The Palestinian end-run around Israel and the US to gain recognition as an independent, sovereign state was predictable. They realized that whatever Israel and the US put on the table was, for them, insufficient. That explains why they refused to renew negotiations more than a year ago, after Israel agreed to freeze Jewish building in Judea, Samaria and even Jerusalem.
As the Fatah Revolutionary Council, the ruling PLO authority in the West Bank and President Abbas declared: "No to Israel as a Jewish state, no to interim borders, no to land swaps."
Israel's response is reminiscent of its firefighting abilities; too little and too late. "This doesn't help the peace process," Israeli diplomats moaned. Well, of course not; the Palestinians are not now and never have been interested in a "peace process" that would deny them their basic goal – Israel's destruction.
Palestinian actions are not the result of a lack of US involvement, but because misguided, biased US intervention raised false hopes and illusions that Israel could be subdued.
President Obama's policies brought the realization of this dream closer, gathering world opinion against Israel and delegitimizing the Jewish state. Anyone who is surprised by Palestinian steps towards statehood is in denial; those who support it have lost touch with reality, or worse, don't care. This fire has been burning and out of control for some time.
Extending recognition to a Palestinian state by South American countries is not new; Arafat declared statehood in 1988, the PLO has diplomatic missions throughout the world and a "Day of Solidarity with Palestine" is celebrated annually at the UN. Palestinian leaders no longer need to play diplomatic games, especially with the capitulation of Israeli leaders, muttering retreat, and a White House battering ram.
Rather than banalities about "peace," Israel can face reality and state clearly that declarations of Palestinian statehood mean the end of the Oslo delusion. Unchained from the Oslo obligations, Palestinian moves offer new opportunities for Israel to advance its national and historical interests, especially in the area of sovereignty in Judea and Samaria.
And, there are flowers to be plucked from this heap of waste.
What about Hamas-Fatah war?
Israel might welcome the recognition of "Palestine" by foreign governments based on the 1949 Armistice lines, and ask if Palestinian leaders agree to give up the fundamental belief in the Nakba – the Catastrophe, the establishment of the State of Israel; and, if they abandon the "Palestinian right of return" (to Israel) and will end incitement and terrorism.
Does accepting the 1949 Armistice Lines, with modifications (e.g. Jerusalem), as a border, mean an end to the conflict, and acceptance of Israel's right to exist as a Jewish state, in peace and security? Does recognition also mean ending UNRWA's activities in all countries, integrating the people living in UNRWA-supported towns and villages throughout the region? And what about the ongoing Fatah-Hamas civil war?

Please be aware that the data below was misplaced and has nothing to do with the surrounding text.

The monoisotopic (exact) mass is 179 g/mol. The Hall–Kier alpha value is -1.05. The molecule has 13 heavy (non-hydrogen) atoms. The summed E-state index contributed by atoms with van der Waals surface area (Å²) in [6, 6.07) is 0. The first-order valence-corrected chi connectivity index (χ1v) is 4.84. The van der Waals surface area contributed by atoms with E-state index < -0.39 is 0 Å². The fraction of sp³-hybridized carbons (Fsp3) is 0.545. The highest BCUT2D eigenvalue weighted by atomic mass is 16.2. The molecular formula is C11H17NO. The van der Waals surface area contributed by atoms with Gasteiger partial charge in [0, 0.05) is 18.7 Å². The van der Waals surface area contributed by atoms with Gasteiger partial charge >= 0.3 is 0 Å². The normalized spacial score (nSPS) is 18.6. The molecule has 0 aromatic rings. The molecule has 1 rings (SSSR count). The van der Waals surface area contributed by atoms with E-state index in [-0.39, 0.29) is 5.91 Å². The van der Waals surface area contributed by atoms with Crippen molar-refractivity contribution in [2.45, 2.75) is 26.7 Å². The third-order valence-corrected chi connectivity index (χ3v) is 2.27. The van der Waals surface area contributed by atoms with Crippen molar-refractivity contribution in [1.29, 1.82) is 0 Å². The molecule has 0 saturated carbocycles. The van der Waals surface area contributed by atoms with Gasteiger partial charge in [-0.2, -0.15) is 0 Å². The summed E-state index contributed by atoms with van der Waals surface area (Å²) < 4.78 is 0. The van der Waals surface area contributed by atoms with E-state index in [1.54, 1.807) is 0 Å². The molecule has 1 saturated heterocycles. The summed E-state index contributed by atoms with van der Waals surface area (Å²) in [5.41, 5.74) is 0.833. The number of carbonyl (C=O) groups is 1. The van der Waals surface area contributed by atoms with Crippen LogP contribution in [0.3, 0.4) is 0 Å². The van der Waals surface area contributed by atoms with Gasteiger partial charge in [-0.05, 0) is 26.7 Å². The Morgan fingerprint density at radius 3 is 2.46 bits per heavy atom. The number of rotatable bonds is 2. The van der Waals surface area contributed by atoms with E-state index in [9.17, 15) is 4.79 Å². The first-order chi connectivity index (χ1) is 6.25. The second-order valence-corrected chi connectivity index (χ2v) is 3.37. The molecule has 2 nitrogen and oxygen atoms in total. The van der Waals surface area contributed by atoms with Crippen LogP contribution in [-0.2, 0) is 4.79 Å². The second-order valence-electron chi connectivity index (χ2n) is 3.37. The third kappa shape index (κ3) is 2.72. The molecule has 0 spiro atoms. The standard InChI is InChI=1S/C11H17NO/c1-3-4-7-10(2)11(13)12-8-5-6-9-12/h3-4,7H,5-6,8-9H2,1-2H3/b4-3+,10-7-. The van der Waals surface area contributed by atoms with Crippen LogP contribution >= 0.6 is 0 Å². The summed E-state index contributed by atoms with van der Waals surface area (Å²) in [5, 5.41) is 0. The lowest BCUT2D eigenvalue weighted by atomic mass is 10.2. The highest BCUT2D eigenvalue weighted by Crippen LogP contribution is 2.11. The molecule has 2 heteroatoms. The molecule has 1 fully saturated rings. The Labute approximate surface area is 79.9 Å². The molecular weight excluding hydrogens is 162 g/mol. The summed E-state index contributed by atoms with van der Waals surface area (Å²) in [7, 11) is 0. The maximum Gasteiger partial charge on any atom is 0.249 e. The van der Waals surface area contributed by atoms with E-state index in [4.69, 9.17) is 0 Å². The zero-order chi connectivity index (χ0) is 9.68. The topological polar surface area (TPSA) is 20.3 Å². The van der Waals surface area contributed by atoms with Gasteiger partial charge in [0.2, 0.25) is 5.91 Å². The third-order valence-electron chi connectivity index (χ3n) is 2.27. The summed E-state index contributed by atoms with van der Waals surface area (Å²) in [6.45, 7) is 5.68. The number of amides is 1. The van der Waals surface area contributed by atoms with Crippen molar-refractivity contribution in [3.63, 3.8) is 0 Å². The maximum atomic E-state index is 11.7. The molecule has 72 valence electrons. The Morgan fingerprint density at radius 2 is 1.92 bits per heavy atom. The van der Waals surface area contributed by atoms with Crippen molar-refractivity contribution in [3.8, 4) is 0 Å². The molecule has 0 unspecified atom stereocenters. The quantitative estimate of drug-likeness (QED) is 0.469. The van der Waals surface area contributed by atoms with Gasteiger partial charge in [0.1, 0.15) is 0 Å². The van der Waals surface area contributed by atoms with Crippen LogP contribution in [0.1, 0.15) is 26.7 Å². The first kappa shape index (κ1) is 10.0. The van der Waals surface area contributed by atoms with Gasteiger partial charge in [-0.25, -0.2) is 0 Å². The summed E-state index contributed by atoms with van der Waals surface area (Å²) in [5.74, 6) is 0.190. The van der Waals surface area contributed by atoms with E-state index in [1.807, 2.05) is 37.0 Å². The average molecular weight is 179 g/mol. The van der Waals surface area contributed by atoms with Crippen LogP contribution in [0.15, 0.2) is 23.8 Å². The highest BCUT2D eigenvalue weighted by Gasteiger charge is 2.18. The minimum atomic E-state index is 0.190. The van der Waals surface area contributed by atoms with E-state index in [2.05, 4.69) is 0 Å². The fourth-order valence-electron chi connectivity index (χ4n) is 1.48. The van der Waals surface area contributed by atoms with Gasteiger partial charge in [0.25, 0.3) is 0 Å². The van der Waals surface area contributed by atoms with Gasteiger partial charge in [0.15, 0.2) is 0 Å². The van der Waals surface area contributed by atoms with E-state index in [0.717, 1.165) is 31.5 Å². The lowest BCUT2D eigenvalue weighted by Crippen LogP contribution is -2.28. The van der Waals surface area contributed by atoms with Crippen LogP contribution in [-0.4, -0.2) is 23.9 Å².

Israeli diplomats can expose the risks of supporting Palestinian statehood to Arab regimes, and the very real possibility that Hamas would eventually control the new state.
If these conditions are not included in recognition extended by foreign governments, then these governments are directly supporting Israel's demise, a violation of the UN Charter, and, for some, a moral outrage.
Will Palestine be a country like the Vatican, without national boundaries, but having ambassadors and embassies around the world, its own Internet domain name, separate phone prefix and sports teams? The PA already has its own stock exchange, and license plates, and set of ministries, and institutions associated with statehood. Few, if any, work.
Countries that recognize "Palestine," therefore, can be confronted with the implications and meaning of their decision. For example, will it be composed of two separate parts; one run by Fatah and the other by Hamas?
According to the Montevideo Convention on the Rights and Duties of States, a state requires: (a) a permanent population; (b) a defined territory; (c) (stable) government; and (d) capacity to enter into relations with other states (peaceful intentions). "Palestine" does not seem to fulfill any of these conditions.
Palestinian illusions are not part of the Zionist dream; the distinction is crucial and can lead to more critical thinking. For example, instead of looking at the "peace process" as over because of PA moves toward statehood, one might conclude that (1) a peace process that satisfied Palestinian hopes was impossible, and therefore, never really started; (2) jumping the process, or shifting priorities is part of the game; (3) the peace process – whatever that means – has not ended, but only beginning, more realistically, or (4) we need to change our definitions of "peace process."
The Palestinian leap toward statehood is not only premature; it is immature. Whatever the outcome, it will not change the reasons for past failures.
Smoldering Palestinian fires will continue to erupt as long as arsonists are at work; Israeli firefighters need to understand not only how to put them out, but why they occur.
The author is an historian, writer and journalist living in Jerusalem
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